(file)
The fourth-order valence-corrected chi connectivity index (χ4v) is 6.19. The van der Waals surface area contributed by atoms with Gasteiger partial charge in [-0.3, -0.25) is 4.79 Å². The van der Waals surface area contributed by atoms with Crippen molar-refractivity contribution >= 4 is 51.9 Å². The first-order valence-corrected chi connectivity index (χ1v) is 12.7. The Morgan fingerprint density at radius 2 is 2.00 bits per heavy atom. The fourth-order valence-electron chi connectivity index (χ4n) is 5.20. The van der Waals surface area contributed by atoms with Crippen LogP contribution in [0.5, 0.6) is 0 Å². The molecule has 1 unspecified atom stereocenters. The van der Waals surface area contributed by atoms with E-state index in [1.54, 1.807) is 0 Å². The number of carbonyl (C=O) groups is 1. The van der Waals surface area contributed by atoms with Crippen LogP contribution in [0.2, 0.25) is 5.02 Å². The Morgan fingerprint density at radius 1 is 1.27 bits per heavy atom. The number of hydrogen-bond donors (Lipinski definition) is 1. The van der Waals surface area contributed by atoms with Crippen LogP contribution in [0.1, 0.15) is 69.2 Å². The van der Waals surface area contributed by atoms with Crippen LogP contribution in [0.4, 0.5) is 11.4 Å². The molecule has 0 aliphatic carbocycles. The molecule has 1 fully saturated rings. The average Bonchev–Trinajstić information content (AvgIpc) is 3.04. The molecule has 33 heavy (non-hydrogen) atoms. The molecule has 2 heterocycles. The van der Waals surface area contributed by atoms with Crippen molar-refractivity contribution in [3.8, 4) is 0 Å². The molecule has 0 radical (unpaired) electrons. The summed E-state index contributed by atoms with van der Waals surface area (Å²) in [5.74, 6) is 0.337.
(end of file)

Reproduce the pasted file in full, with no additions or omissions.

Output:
The fourth-order valence-corrected chi connectivity index (χ4v) is 6.19. The van der Waals surface area contributed by atoms with Gasteiger partial charge in [-0.3, -0.25) is 4.79 Å². The van der Waals surface area contributed by atoms with Crippen molar-refractivity contribution >= 4 is 51.9 Å². The first-order valence-corrected chi connectivity index (χ1v) is 12.7. The Morgan fingerprint density at radius 2 is 2.00 bits per heavy atom. The fourth-order valence-electron chi connectivity index (χ4n) is 5.20. The van der Waals surface area contributed by atoms with Crippen LogP contribution in [0.5, 0.6) is 0 Å². The molecule has 1 unspecified atom stereocenters. The van der Waals surface area contributed by atoms with E-state index in [1.54, 1.807) is 0 Å². The number of carbonyl (C=O) groups is 1. The van der Waals surface area contributed by atoms with Crippen LogP contribution in [0.2, 0.25) is 5.02 Å². The Morgan fingerprint density at radius 1 is 1.27 bits per heavy atom. The number of hydrogen-bond donors (Lipinski definition) is 1. The van der Waals surface area contributed by atoms with Crippen LogP contribution in [0.1, 0.15) is 69.2 Å². The van der Waals surface area contributed by atoms with Crippen LogP contribution in [0.4, 0.5) is 11.4 Å². The molecule has 0 aliphatic carbocycles. The molecule has 1 fully saturated rings. The average Bonchev–Trinajstić information content (AvgIpc) is 3.04. The molecule has 33 heavy (non-hydrogen) atoms. The molecule has 2 heterocycles. The van der Waals surface area contributed by atoms with Crippen molar-refractivity contribution in [3.8, 4) is 0 Å². The molecule has 0 radical (unpaired) electrons. The summed E-state index contributed by atoms with van der Waals surface area (Å²) in [5.74, 6) is 0.337.